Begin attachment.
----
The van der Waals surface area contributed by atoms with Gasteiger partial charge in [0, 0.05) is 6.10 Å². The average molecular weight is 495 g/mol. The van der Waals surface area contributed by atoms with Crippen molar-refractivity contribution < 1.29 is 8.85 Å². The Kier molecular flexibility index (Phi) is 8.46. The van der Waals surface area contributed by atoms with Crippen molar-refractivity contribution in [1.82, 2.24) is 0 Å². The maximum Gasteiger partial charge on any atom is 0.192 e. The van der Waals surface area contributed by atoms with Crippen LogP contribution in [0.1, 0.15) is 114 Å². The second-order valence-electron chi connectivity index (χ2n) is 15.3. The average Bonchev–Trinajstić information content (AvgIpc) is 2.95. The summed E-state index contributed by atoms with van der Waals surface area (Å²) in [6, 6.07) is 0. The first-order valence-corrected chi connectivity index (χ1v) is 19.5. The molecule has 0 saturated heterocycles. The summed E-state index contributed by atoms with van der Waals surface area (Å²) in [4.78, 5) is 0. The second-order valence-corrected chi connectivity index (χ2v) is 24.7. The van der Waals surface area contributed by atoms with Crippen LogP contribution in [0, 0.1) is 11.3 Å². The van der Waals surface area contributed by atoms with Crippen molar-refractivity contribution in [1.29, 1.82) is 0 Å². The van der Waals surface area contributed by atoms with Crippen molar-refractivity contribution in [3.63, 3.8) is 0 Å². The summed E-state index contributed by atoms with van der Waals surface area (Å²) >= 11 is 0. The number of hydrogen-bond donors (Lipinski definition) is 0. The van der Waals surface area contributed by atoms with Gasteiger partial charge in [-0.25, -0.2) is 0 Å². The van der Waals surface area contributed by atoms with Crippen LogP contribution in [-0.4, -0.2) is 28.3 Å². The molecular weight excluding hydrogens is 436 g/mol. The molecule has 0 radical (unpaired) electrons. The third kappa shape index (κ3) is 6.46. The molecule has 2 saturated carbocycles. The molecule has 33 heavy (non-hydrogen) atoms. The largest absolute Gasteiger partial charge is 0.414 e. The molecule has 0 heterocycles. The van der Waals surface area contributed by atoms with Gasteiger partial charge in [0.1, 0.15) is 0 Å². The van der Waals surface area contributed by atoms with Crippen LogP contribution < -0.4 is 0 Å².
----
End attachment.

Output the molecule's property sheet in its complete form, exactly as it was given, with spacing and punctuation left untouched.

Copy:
The van der Waals surface area contributed by atoms with Gasteiger partial charge in [0, 0.05) is 6.10 Å². The average molecular weight is 495 g/mol. The van der Waals surface area contributed by atoms with Crippen molar-refractivity contribution < 1.29 is 8.85 Å². The Kier molecular flexibility index (Phi) is 8.46. The van der Waals surface area contributed by atoms with Crippen molar-refractivity contribution in [1.82, 2.24) is 0 Å². The maximum Gasteiger partial charge on any atom is 0.192 e. The van der Waals surface area contributed by atoms with Crippen LogP contribution in [0.1, 0.15) is 114 Å². The second-order valence-electron chi connectivity index (χ2n) is 15.3. The average Bonchev–Trinajstić information content (AvgIpc) is 2.95. The summed E-state index contributed by atoms with van der Waals surface area (Å²) in [6, 6.07) is 0. The first-order valence-corrected chi connectivity index (χ1v) is 19.5. The molecule has 0 saturated heterocycles. The summed E-state index contributed by atoms with van der Waals surface area (Å²) in [4.78, 5) is 0. The second-order valence-corrected chi connectivity index (χ2v) is 24.7. The van der Waals surface area contributed by atoms with Crippen LogP contribution in [0, 0.1) is 11.3 Å². The van der Waals surface area contributed by atoms with Crippen molar-refractivity contribution in [1.29, 1.82) is 0 Å². The van der Waals surface area contributed by atoms with Crippen molar-refractivity contribution in [3.63, 3.8) is 0 Å². The summed E-state index contributed by atoms with van der Waals surface area (Å²) >= 11 is 0. The number of hydrogen-bond donors (Lipinski definition) is 0. The van der Waals surface area contributed by atoms with Gasteiger partial charge in [-0.25, -0.2) is 0 Å². The van der Waals surface area contributed by atoms with Crippen LogP contribution in [-0.4, -0.2) is 28.3 Å². The molecular weight excluding hydrogens is 436 g/mol. The molecule has 0 radical (unpaired) electrons. The third kappa shape index (κ3) is 6.46. The molecule has 2 saturated carbocycles. The molecule has 33 heavy (non-hydrogen) atoms. The largest absolute Gasteiger partial charge is 0.414 e. The molecule has 0 heterocycles. The van der Waals surface area contributed by atoms with Gasteiger partial charge in [0.1, 0.15) is 0 Å². The van der Waals surface area contributed by atoms with Crippen LogP contribution < -0.4 is 0 Å².